General Caption: Image 1: A diagram of the observable universe. Image 2: A cartoon observable universe embedded in a much larger surrounding outer universe.
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However, the farther you look out, the further back in cosmic time you look because of the finite vacuum light speed c = 2.99792458*10**5 km/s ≅ 3*10**5 km/s. So we see the observable universe as it looked further in the past, the farther out we look. Astronomers have this great advantage over historians: we can literally see the past.
For all larger astronomical distance scales, see astronomical_distances_larger.html.
Since Hubble constant value changes a bit with every new measurement, it is convenient to write H_length in terms of the reduced Hubble constant h_70 = H_0/(70 (km/s)/Mpc) as we have done above.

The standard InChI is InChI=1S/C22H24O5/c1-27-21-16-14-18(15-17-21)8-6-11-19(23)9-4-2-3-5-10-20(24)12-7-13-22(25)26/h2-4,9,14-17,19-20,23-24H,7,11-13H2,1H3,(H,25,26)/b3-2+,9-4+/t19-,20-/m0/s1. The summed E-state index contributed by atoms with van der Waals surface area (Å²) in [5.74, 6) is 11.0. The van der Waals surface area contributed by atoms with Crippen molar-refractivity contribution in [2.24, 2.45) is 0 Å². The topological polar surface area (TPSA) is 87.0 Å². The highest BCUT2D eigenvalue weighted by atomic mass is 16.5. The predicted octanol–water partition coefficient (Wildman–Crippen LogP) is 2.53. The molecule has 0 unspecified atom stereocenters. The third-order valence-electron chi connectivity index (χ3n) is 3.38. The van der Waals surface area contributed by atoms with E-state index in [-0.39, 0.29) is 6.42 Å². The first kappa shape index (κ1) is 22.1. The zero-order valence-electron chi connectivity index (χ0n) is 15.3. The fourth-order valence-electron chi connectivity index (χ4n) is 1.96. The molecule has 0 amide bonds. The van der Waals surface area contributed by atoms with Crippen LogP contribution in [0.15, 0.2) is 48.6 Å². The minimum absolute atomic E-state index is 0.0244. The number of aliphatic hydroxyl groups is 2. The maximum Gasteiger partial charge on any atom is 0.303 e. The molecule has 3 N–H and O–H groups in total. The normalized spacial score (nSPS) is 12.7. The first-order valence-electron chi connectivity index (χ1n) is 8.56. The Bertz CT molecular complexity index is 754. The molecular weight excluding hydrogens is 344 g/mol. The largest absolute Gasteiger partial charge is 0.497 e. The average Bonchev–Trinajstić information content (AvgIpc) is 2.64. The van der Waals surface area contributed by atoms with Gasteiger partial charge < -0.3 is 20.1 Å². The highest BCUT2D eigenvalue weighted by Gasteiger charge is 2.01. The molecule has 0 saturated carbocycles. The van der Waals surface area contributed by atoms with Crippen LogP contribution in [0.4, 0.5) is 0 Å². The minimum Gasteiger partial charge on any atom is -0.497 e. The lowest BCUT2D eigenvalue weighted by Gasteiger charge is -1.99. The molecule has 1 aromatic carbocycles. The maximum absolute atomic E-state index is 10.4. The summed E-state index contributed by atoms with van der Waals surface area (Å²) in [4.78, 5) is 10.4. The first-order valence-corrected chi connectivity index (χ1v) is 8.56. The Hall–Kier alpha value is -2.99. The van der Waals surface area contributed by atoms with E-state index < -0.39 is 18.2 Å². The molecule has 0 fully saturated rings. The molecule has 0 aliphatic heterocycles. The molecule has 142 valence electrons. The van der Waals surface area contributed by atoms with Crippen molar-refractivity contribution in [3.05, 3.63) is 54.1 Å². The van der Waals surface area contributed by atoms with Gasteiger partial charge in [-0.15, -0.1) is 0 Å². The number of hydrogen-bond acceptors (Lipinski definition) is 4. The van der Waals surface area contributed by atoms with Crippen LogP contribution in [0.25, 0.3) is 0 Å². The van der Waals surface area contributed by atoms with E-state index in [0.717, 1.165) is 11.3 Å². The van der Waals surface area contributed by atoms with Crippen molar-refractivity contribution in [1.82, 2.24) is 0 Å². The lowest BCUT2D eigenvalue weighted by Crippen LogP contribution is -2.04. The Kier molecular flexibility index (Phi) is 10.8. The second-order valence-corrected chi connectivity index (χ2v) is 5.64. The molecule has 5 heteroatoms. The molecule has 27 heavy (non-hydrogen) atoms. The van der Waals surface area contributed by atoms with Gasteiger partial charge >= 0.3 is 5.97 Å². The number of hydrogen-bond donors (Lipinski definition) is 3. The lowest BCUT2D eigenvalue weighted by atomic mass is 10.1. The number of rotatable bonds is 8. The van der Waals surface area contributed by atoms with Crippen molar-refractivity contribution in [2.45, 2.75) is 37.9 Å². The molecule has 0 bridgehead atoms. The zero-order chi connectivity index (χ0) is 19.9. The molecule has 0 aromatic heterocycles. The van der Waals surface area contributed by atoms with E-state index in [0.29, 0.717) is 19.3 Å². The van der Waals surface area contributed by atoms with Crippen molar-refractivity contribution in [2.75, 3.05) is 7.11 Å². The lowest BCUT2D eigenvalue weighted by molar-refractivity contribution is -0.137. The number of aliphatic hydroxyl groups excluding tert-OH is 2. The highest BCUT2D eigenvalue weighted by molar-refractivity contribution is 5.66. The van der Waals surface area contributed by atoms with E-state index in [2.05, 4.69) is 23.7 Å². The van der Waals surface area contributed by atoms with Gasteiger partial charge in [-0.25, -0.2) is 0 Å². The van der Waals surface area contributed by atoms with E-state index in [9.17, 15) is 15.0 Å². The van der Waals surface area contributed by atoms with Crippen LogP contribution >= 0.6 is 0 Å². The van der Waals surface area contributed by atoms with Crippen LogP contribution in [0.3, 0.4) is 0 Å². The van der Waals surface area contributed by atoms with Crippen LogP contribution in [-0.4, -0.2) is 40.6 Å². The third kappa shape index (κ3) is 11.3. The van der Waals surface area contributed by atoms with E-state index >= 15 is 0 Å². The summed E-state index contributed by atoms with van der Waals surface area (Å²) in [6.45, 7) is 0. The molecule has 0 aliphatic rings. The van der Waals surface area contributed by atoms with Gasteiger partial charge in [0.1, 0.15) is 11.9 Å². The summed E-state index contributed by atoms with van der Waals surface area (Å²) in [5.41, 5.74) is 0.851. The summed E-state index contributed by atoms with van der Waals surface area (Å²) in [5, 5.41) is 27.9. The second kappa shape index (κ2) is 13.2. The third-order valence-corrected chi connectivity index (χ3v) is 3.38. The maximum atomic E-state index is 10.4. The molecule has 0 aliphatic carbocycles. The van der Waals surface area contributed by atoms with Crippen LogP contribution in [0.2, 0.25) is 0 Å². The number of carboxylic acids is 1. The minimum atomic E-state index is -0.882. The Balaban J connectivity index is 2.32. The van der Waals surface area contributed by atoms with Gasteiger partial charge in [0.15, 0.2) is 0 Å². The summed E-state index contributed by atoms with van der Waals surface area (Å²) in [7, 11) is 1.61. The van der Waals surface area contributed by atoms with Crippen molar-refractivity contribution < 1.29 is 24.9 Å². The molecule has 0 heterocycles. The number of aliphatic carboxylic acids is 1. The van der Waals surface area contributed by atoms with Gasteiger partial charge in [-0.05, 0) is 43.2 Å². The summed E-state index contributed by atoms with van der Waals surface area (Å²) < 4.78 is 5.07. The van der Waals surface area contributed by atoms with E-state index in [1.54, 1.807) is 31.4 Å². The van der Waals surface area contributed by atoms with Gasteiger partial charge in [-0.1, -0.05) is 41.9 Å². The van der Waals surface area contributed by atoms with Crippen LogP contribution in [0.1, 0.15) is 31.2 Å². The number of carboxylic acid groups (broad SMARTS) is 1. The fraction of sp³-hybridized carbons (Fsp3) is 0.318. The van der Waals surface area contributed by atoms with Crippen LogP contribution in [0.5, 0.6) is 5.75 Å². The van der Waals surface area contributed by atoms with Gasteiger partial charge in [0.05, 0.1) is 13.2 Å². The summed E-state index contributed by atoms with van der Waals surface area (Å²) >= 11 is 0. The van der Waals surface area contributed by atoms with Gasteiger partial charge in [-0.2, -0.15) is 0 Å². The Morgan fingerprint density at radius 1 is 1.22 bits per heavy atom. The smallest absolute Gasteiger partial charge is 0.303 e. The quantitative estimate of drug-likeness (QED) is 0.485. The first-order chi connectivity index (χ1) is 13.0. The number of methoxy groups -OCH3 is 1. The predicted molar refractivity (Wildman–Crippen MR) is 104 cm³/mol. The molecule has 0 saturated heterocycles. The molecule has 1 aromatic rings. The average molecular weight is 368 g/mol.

The favored Hubble constant value circa 2018 is 67.74(46) (see Wikipedia: Λ-CDM model parameters). Revisions by a few percent are possible.
There is no reason to believe the particle horizon defines the boundary of the whole universe---we don't have to follow Aristotle (384--322 BCE) anymore.
So the observable universe is very probably embedded in a much larger universe which is much the same as the observable universe for a long way. This probability is because the observable universe shows no signs of a boundary and has homogeneity and isotropy: i.e., it obeys the cosmological principle.
However, well beyond the particle horizon according to the multiverse paradigm, there could be boundary between our pocket universe and a false-vacuum background universe with other pocket universes.